Aadhaar Virtual ID: How to Use UIDAI’s New Damage Control Measure
Answering your FAQs: All that you need to know about how to use Aadhaar’s latest security feature – Virtual IDs.
On Wednesday, the Unique Identification Authority of India (UIDAI) announced the introduction of Virtual IDs or VIDs – the latest of its damage control measures post reports of a data breach in the Aadhaar database emerging last week.
On Thursday morning, a tweet by UIDAI lent some clarity to what these Virtual IDs are expected to do. But we bet you’ve still got a thousand questions about it. So let’s get to answering them.
What is this VID and how can you use it? Read on to find out.
All About the New ID From UID
- UIDAI will implement the VID service by 1 March 2018.
- Your Virtual ID will be a 16-digit, random system-generated number which can be used for authentication instead of your original Aadhaar number.
- Your Virtual ID is linked with only YOUR Aadhaar number. At any point in time, there will only be one active and valid Virtual ID for any Aadhaar number.
- If you’re not comfortable sharing your Aadhaar number with private agencies, services and apps (for example, mobile wallets like PayTM), you can generate a Virtual ID from the UIDAI website, mAadhaar mobile app or Aadhaar enrolment centres.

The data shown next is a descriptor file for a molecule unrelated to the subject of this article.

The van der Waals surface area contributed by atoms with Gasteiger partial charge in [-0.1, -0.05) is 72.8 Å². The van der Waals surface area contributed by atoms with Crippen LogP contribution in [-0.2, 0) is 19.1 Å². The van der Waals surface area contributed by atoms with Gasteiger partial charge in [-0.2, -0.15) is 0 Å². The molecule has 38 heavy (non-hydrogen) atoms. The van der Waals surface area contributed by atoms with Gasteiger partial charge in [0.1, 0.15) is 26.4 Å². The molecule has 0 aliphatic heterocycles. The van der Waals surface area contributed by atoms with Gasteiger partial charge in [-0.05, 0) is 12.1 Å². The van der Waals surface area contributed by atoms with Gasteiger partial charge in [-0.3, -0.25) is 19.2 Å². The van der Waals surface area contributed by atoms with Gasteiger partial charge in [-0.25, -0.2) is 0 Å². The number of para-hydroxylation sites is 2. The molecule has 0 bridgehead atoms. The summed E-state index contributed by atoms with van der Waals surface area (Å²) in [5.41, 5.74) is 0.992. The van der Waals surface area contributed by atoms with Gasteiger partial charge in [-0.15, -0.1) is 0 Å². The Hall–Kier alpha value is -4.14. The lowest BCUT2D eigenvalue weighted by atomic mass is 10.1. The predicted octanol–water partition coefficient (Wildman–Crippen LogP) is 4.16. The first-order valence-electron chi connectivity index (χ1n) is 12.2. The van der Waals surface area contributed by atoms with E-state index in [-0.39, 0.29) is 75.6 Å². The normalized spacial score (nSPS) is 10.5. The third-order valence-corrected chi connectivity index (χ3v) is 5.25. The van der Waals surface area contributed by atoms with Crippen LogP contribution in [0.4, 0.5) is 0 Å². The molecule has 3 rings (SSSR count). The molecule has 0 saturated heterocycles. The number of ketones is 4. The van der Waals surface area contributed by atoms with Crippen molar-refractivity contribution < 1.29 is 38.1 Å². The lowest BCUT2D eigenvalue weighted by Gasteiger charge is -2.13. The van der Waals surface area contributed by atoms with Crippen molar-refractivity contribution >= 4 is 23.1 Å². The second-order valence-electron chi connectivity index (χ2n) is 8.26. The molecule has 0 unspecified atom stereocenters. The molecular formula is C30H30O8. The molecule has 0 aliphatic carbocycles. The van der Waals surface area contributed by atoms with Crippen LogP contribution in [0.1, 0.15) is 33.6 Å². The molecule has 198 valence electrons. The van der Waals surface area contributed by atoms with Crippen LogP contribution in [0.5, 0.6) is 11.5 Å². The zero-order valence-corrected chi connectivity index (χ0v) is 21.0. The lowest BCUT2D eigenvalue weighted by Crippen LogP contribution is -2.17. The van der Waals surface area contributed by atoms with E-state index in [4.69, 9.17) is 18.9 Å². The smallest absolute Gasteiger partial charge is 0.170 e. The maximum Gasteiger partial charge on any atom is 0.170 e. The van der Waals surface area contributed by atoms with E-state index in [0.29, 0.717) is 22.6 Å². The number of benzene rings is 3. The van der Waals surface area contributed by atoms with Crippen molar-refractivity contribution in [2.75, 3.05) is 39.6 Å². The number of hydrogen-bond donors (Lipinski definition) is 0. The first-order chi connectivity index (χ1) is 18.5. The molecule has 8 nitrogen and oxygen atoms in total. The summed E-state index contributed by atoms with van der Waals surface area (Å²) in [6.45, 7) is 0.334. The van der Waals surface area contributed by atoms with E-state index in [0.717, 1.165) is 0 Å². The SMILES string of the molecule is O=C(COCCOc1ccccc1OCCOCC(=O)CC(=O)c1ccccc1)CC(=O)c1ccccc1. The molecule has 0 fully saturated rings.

- After that, when you share your VID with the requisite agencies, they will only be able to see limited details of yours. For verification purposes, only name, address and photograph will be shared by UIDAI.
- You can generate any number of new Virtual IDs with your Aadhaar number. But the moment you generate a new VID, the old one will get cancelled and become invalid.
- An Aadhaar cardholder can use their VID in lieu of the Aadhaar number whenever authentication or KYC services are performed.
- All authentication service providers have to complete implementation of VID processes in their systems by 1 June 2018.
- Disclaimer: Only Aadhaar cardholders can generate a Virtual ID.
FAQs on the New Virtual IDs
Is it compulsory for you to generate a Virtual ID?
No, it’s not. If you are comfortable sharing your 12-digit Aadhaar number with government and private agencies for authentication and KYC procedures, you are free to do so. It is OPTIONAL to generate and use a virtual ID. But given the security concerns regarding potential misuse of data, it is advisable and recommended that you generate and use a Virtual ID instead of sharing your Aadhaar number everywhere.
Do you need to continue using the same Virtual ID?
You can choose to use the same Virtual ID as many times as you want, or keep generating a new VID every time you need to share it.
In case the UIDAI sets a minimum validity period for one Virtual ID, the user would be able to generate a new VID only after that time period.
Can an agency or company find out your Aadhaar number if they only have your Virtual ID?
No. According to the UIDAI, it will not be possible to locate an individual’s Aadhaar number by merely obtaining the Virtual ID.
What if your personal data (like photograph, mobile number, residential address, etc) has already been accessed by an unauthorised individual? Can the Virtual ID help you in that case?